Dr. Fauci revealed Tuesday at the congressional hearing on the administration's response to the pandemic that the NIH canceled funding in the middle of the pandemic for research which specifically worked to understand the risk of bat coronaviruses jumping to humans and causing devastating disease and that the order came directly from the White House in response to a conspiracy theory, research that was renewed for another five years in 2019 after receiving an outstanding peer-review score. The deputy director of the NIH wrote “There are now allegations that the current crisis was precipitated by the release from Wuhan Institute of Virology of the coronavirus responsible for COVID-19. Given these concerns, we are pursuing suspension of Wuhan Institute of Virology from participation in federal programs” (note he said 'allegations' not proof or evidence, just allegation or in other words an accusation without proof which apparently is all Trump needs) blocking the only US research group still working in China to analyze COVID origins.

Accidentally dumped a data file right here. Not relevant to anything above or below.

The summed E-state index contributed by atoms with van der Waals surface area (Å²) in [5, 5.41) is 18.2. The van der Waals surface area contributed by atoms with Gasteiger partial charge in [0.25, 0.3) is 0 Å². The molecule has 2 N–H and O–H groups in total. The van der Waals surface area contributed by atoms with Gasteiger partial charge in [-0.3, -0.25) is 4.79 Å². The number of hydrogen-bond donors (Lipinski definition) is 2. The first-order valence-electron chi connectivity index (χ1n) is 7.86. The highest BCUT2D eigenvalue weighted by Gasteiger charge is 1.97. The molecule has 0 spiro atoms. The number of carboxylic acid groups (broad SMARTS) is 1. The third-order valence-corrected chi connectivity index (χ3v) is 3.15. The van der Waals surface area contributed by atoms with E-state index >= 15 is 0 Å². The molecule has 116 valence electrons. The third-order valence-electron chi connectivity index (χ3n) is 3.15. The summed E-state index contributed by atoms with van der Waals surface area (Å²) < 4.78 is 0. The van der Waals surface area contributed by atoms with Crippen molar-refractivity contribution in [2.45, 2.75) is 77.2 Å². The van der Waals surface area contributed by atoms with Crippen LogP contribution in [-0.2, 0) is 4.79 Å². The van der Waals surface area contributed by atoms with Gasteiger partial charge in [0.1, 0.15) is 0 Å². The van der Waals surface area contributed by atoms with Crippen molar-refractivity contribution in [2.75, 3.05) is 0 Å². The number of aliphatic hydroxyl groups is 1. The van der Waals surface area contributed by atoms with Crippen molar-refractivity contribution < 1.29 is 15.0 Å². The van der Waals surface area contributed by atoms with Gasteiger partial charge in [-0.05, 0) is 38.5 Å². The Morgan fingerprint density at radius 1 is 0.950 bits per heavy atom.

The DOJ, Thursday night just before midnight, filed a brief with the Supreme Court in support of the lawsuit brought by Republican dominated states asking the Supreme Court to invalidate the ACA. In the middle of a pandemic. If the Supreme Court rules in favor of the lawsuit, 28 million Americans will lose their health insurance.


The US is setting new records every day for new covid-19 cases in one day. Thanks to the lack of response from Trump and his administration and those Republican governors hamstringing their own mayors trying to respond in their cities, the US, which has 4% of the world's population, has 24% of the world's deaths from the virus. Trump and Republicans are unfazed by this.


At his rally in Tulsa last week Trump once again claimed that the only reason we keep having new cases is because of testing and said that he told his team to slow down the testing, as if the test gave people the virus instead of identifying it. The White House responded by saying Trump was kidding. When asked by a reporter if he was kidding, Trump said “I never kid”. And in fact he is stopping federal funding for testing in some states (though I think I read yesterday that he has backtracked on that after the public uproar).


While blacks have been hit hard by covid-19 mainly due to poverty, latinos are being hard hit as well as they make up the bulk of the 'essential' workforce, and now the virus is hitting the 20 – 40 age group. Young people are accounting for half, and in some places more than half, of all new cases.